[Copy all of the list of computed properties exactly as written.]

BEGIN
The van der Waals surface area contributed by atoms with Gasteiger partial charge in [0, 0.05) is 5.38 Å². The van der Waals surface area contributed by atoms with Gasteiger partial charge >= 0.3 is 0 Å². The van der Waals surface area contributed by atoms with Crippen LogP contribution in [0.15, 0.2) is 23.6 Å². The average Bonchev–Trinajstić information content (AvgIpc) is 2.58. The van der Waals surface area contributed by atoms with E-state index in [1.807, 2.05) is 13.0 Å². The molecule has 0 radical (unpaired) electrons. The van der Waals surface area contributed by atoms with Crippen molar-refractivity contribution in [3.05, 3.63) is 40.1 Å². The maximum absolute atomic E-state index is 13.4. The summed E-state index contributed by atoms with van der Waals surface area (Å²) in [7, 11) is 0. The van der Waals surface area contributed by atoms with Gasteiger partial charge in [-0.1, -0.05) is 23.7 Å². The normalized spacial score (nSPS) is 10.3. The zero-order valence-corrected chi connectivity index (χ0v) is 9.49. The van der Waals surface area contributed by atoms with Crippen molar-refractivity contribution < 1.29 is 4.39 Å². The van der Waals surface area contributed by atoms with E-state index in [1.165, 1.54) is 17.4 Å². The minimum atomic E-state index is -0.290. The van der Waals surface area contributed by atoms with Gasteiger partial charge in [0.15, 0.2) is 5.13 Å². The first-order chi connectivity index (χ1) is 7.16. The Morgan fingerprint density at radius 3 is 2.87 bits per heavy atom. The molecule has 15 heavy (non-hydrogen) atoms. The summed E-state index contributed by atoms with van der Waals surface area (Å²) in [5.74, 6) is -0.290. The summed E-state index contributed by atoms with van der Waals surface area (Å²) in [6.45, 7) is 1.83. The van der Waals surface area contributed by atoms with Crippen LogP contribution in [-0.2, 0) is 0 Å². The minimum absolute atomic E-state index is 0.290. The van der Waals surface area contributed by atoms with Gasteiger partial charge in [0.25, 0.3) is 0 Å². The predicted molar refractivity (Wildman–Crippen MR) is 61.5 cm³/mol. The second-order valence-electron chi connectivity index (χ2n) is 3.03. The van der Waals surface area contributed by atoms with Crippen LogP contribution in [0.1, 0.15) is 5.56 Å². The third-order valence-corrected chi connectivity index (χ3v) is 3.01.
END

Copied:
The van der Waals surface area contributed by atoms with Gasteiger partial charge in [0, 0.05) is 5.38 Å². The van der Waals surface area contributed by atoms with Gasteiger partial charge >= 0.3 is 0 Å². The van der Waals surface area contributed by atoms with Crippen LogP contribution in [0.15, 0.2) is 23.6 Å². The average Bonchev–Trinajstić information content (AvgIpc) is 2.58. The van der Waals surface area contributed by atoms with E-state index in [1.807, 2.05) is 13.0 Å². The molecule has 0 radical (unpaired) electrons. The van der Waals surface area contributed by atoms with Crippen molar-refractivity contribution in [3.05, 3.63) is 40.1 Å². The maximum absolute atomic E-state index is 13.4. The summed E-state index contributed by atoms with van der Waals surface area (Å²) in [7, 11) is 0. The van der Waals surface area contributed by atoms with Gasteiger partial charge in [-0.1, -0.05) is 23.7 Å². The normalized spacial score (nSPS) is 10.3. The zero-order valence-corrected chi connectivity index (χ0v) is 9.49. The van der Waals surface area contributed by atoms with Crippen molar-refractivity contribution < 1.29 is 4.39 Å². The van der Waals surface area contributed by atoms with E-state index in [1.165, 1.54) is 17.4 Å². The minimum atomic E-state index is -0.290. The van der Waals surface area contributed by atoms with Gasteiger partial charge in [0.15, 0.2) is 5.13 Å². The first-order chi connectivity index (χ1) is 7.16. The Morgan fingerprint density at radius 3 is 2.87 bits per heavy atom. The molecule has 15 heavy (non-hydrogen) atoms. The summed E-state index contributed by atoms with van der Waals surface area (Å²) in [5.74, 6) is -0.290. The summed E-state index contributed by atoms with van der Waals surface area (Å²) in [6.45, 7) is 1.83. The van der Waals surface area contributed by atoms with Crippen LogP contribution in [-0.2, 0) is 0 Å². The minimum absolute atomic E-state index is 0.290. The van der Waals surface area contributed by atoms with Gasteiger partial charge in [0.25, 0.3) is 0 Å². The predicted molar refractivity (Wildman–Crippen MR) is 61.5 cm³/mol. The second-order valence-electron chi connectivity index (χ2n) is 3.03. The van der Waals surface area contributed by atoms with Crippen LogP contribution in [0.1, 0.15) is 5.56 Å². The third-order valence-corrected chi connectivity index (χ3v) is 3.01.